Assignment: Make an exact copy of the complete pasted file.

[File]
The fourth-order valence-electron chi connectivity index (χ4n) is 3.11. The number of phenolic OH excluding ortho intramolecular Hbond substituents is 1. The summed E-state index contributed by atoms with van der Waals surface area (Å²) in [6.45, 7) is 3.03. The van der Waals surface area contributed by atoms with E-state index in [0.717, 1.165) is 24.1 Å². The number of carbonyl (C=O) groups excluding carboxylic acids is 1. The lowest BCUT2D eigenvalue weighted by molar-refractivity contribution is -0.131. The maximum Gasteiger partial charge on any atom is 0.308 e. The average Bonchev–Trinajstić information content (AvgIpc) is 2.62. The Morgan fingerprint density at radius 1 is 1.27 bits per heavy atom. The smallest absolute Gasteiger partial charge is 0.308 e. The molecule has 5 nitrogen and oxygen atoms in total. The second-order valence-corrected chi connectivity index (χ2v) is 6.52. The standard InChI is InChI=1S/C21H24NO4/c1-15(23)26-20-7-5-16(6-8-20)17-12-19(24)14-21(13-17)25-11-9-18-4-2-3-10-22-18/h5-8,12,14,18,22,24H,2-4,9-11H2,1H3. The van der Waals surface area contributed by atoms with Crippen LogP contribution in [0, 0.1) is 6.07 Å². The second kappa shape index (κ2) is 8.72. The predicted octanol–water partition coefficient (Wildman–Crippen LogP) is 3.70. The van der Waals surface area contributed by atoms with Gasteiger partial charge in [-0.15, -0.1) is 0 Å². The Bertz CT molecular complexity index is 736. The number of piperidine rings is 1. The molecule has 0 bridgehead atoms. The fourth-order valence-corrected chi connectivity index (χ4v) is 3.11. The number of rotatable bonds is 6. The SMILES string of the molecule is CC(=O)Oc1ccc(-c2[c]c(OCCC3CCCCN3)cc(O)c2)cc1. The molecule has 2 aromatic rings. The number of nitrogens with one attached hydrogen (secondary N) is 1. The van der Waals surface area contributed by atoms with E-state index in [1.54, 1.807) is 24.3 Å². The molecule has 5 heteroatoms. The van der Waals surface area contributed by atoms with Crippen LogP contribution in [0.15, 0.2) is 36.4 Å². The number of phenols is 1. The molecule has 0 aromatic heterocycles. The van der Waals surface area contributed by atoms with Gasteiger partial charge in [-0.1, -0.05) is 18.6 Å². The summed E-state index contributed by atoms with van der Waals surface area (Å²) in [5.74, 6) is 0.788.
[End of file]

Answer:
The fourth-order valence-electron chi connectivity index (χ4n) is 3.11. The number of phenolic OH excluding ortho intramolecular Hbond substituents is 1. The summed E-state index contributed by atoms with van der Waals surface area (Å²) in [6.45, 7) is 3.03. The van der Waals surface area contributed by atoms with E-state index in [0.717, 1.165) is 24.1 Å². The number of carbonyl (C=O) groups excluding carboxylic acids is 1. The lowest BCUT2D eigenvalue weighted by molar-refractivity contribution is -0.131. The maximum Gasteiger partial charge on any atom is 0.308 e. The average Bonchev–Trinajstić information content (AvgIpc) is 2.62. The Morgan fingerprint density at radius 1 is 1.27 bits per heavy atom. The smallest absolute Gasteiger partial charge is 0.308 e. The molecule has 5 nitrogen and oxygen atoms in total. The second-order valence-corrected chi connectivity index (χ2v) is 6.52. The standard InChI is InChI=1S/C21H24NO4/c1-15(23)26-20-7-5-16(6-8-20)17-12-19(24)14-21(13-17)25-11-9-18-4-2-3-10-22-18/h5-8,12,14,18,22,24H,2-4,9-11H2,1H3. The van der Waals surface area contributed by atoms with Crippen LogP contribution in [0, 0.1) is 6.07 Å². The second kappa shape index (κ2) is 8.72. The predicted octanol–water partition coefficient (Wildman–Crippen LogP) is 3.70. The van der Waals surface area contributed by atoms with Gasteiger partial charge in [-0.15, -0.1) is 0 Å². The Bertz CT molecular complexity index is 736. The number of piperidine rings is 1. The molecule has 0 bridgehead atoms. The fourth-order valence-corrected chi connectivity index (χ4v) is 3.11. The number of rotatable bonds is 6. The SMILES string of the molecule is CC(=O)Oc1ccc(-c2[c]c(OCCC3CCCCN3)cc(O)c2)cc1. The molecule has 2 aromatic rings. The number of nitrogens with one attached hydrogen (secondary N) is 1. The van der Waals surface area contributed by atoms with E-state index in [1.54, 1.807) is 24.3 Å². The molecule has 5 heteroatoms. The van der Waals surface area contributed by atoms with Crippen LogP contribution in [0.15, 0.2) is 36.4 Å². The number of phenols is 1. The molecule has 0 aromatic heterocycles. The van der Waals surface area contributed by atoms with Gasteiger partial charge in [-0.1, -0.05) is 18.6 Å². The summed E-state index contributed by atoms with van der Waals surface area (Å²) in [5.74, 6) is 0.788.